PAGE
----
Rachel Jones didn’t start out thinking that she wanted to tackle online fraud; she began by designing an easy carry, fabric chair for her toddler. Necessity is the mother of invention as they say.
So she put it into production and began to sell it online. She had an original product for sale, but it was easy to make, easy to fake: ‘’Just as we moved production from the UK to China, I had to learn how to combat online fakes quickly to save my brand and my business,’’ she tells Computer Business Review.
Rachel could see her product been ripped off, but ‘’I was unable to convince the recognised online protection agencies to work with my SME.’’
Not a person to be stopped she felt she, ‘’had little option than to do it myself.’’
So she hired native Chinese speakers in Edinburgh and got after the IP team in Alibaba. They began building a relationship and ‘’we tenaciously reported every seller we came across and prevented them from selling fake products.’’
Born out of this experience Rachel Jones started on a new project in 2015, SnapDragon. SnapDragon aims to help SME’s protect their IP’s online.
After three years of working with linguists and IP experts to defend SME’s rights online the company had gathered a wealth of data and know-how and last week, it was time for the company’s next step.
‘’Offering brand protection as a SaaS platform is a natural step for SnapDragon, which was why we have built Swoop,’’ Jones tells us.
Swoop is an automated brand monitoring platform for retailer, manufacturers and designers. Swoop scans websites such as Alibaba, eBay and Amazon for counterfeit items that infringe on your IP. A flag is then raised at which point your brand or a team at Snapdragon step in with design rights, copyright and registered trademark to throw at the fakers and have their product removed.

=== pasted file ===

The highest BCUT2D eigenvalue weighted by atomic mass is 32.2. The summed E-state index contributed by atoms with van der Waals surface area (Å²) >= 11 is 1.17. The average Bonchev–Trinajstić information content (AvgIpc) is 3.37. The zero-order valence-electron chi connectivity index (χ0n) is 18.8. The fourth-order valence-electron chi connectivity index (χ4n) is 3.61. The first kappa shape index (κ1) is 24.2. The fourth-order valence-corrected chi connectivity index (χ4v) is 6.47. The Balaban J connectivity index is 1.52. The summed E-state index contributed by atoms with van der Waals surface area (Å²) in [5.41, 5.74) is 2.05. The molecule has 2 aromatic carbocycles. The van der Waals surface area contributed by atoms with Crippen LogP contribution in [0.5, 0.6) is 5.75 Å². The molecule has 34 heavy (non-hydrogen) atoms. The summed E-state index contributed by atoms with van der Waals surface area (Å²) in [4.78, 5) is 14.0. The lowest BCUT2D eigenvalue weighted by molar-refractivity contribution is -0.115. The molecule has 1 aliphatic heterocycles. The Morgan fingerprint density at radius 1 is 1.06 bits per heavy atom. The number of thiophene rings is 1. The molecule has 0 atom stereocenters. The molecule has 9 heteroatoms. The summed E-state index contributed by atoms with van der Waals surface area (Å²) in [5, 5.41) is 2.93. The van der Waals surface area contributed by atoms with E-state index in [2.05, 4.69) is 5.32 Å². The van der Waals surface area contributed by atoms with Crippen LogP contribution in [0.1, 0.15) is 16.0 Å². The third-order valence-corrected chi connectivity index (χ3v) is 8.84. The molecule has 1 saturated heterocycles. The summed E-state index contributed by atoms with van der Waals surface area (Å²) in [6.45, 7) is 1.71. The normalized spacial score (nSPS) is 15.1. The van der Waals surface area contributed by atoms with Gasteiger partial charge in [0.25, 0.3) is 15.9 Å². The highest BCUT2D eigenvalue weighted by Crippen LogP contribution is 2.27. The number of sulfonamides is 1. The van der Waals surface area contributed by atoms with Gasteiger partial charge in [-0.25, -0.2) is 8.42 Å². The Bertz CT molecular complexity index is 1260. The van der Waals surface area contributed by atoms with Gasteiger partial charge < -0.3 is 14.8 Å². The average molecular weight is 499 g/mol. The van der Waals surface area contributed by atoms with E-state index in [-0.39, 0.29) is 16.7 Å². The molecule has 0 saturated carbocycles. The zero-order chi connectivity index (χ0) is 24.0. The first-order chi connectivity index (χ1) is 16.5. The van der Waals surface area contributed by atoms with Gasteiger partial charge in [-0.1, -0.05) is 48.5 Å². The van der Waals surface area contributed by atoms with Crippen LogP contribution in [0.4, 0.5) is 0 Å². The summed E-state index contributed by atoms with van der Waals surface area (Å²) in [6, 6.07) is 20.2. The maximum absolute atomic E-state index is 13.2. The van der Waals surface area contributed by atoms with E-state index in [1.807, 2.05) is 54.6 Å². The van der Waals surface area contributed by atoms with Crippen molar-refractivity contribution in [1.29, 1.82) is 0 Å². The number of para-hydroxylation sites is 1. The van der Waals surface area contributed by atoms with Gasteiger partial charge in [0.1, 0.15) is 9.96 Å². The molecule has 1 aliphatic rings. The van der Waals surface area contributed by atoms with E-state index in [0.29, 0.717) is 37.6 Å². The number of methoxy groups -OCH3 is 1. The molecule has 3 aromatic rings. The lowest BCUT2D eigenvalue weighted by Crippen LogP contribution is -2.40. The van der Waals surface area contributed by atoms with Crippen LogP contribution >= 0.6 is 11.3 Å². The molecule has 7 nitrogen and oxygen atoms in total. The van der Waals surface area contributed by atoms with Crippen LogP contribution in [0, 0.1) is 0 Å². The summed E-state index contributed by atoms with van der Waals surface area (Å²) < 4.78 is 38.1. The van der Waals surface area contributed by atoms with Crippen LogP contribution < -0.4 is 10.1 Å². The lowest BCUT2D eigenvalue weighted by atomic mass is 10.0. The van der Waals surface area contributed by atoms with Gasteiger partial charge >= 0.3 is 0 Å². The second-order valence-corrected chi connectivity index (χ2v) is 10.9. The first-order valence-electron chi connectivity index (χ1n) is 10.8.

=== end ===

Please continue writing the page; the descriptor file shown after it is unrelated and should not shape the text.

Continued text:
In the three years building up to Swoop, Jones and her team had to meticulously and manually go through commerce websites looking for copyright infringement on behalf of their clients
Speaking at the launch of Swoop, Jones said: ‘’We are automating that process. By enabling companies, large and small, to find fakes and by empowering them with the knowledge to take action, sales of counterfeit goods can be prevented, brands and the consumer can both be kept safe, businesses remain profitable and fund flow to criminal enterprises cut.’’
Mandy Haeburn-Little, CEO of the Scottish Business Resilience Centre pointing out that the black market has seen: ‘’Considerable entrepreneurship as malicious and reckless companies have seen the opportunity to make a fast buck, regardless of the ruthless damage they cause – whether this be physical, financial or to infrastructure.’’
As we shift more and more into online shopping it will be interesting to see if this Scottish start up can holds its own in tackling online fraud.
This article is from the CBROnline archive: some formatting and images may not be present.
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